“In family life, love is the oil that eases friction, the cement that binds closer together, and the music that brings harmony,” once said Friedrich Nietzsche. It has been an emotional week in the Thomas household, a week of reuniting.
One of the toughest sides of a global pandemic is the separation. Yes, we’ve been able to keep in touch virtually, but physical contact can’t be replaced with a Zoom call. But finally after almost two years I felt the embrace of my mother again. Tears of joy and relief. Absence makes the heart grow fonder.
It was a journey, or rather a holiday, that we’ve been planning for a long time. We had missed too many family celebrations over the last two years.
“I’m more than a little nervous about travelling alone,” said my mother on the eve of her journey. Yes, apart from travelling in a pandemic my mother was also coming to Dubrovnik alone as my father had sadly died just before Covid reared its ugly head. It made me think about the billions of other families that had been divided due to the virus.
We had, of course, planned a busy week in Dubrovnik with my mum. In many ways it was strange for her to be out and about in society again. “I can’t remember the last time I saw so many people,” was a phrase that we’d hear a lot over the week. After almost two years at home Dubrovnik probably felt like New York for her. And as she hadn’t been here for over five years everything looked new for her.
Of course we jumped through all the hoops that travelling at this time brings. And ended up spending more on the PCR tests than the actual flights! When she arrived it looked like she had more weight in paperwork than luggage. And just to highlight the absurdity of travel, when she returned home she had to take another test of day two after arrival. But this could be done via post! “What’s stopping you doing the test on another person, or even a dog?” was my question.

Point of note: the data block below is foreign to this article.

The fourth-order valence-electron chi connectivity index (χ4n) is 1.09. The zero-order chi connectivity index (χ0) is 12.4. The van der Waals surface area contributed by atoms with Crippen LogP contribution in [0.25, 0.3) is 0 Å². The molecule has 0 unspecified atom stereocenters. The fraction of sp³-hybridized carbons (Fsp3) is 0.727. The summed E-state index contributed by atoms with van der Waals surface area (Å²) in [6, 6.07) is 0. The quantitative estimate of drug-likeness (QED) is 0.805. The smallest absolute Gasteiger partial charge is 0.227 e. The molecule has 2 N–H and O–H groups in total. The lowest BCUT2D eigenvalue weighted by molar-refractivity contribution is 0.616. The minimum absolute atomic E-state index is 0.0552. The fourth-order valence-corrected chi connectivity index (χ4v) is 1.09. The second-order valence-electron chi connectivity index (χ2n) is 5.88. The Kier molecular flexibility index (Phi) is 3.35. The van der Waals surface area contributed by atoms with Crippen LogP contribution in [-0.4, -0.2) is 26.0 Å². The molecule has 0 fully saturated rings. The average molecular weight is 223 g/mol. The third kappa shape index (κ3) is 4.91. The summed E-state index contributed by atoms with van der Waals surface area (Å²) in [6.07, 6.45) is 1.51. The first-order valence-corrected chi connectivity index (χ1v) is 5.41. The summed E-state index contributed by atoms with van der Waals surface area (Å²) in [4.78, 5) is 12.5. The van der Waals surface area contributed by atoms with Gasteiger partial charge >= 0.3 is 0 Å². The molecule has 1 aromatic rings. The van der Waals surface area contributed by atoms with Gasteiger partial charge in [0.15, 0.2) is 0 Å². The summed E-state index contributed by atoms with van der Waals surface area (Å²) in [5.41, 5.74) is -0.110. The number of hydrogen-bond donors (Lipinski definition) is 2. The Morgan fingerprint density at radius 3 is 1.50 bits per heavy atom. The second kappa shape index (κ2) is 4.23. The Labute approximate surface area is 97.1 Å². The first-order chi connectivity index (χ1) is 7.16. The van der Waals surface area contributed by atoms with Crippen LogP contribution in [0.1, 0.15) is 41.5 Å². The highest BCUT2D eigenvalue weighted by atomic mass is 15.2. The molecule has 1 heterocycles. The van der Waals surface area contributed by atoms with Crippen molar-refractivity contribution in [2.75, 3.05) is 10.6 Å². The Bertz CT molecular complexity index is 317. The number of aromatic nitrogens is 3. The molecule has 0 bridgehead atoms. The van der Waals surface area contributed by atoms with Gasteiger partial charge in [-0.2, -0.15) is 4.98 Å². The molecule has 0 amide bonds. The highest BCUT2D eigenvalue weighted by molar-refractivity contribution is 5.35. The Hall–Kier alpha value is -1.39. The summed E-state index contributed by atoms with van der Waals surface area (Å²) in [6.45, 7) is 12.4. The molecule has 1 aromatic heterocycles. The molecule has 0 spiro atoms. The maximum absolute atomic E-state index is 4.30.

From the far reaches of Konavle to the glorious Baćina lakes in the north, we travelled the length and breadth of our county. 24 hours a day together for seven wonderful and unforgettable days.
And clearly I am not the only member of our family with a love for the written word. “This is for you,” said my mum as she dug into her luggage. My father had started an autobiography before he fell ill. It had remained an unfinished piece. However, my mum had been busy over the past two years and had finished the last chapter in his name. Not only had she finished it but she had found a publisher, who had edited and laid out the book. She then had it printed in enough copies to hand out to all the family. Now if seeing your mother after so long isn’t enough of a shock, then receiving a book that your late father had written, and had been completed by your mother, was a shock to the bone (more tears). In these days of blogs, vlogs and posts, there is still nothing as permanent and tactile as an actual book. The pen is indeed mightier than the sword.
We reminisced, we joked, we debated, we ate and drank (thank you Dingač) and above all we laughed. It was so nice to see my mother laughing again after the past period, and it was even nicer to be the one laughing with her. As we plan to have a big family Christmas all together in England this year the final goodbye wasn’t as tearful as it could have been.
“See you in a couple of months,” I said with a smile as she made her way through the airport. And clearly this made the goodbye easier for her. Quality time with our families is something that should never be taken for granted, because time moves so fast. Cherish those moments, as I will cherish that week in the Dubrovnik sunshine with my mother.
Read more Englishman in Dubrovnik…well, if you really want to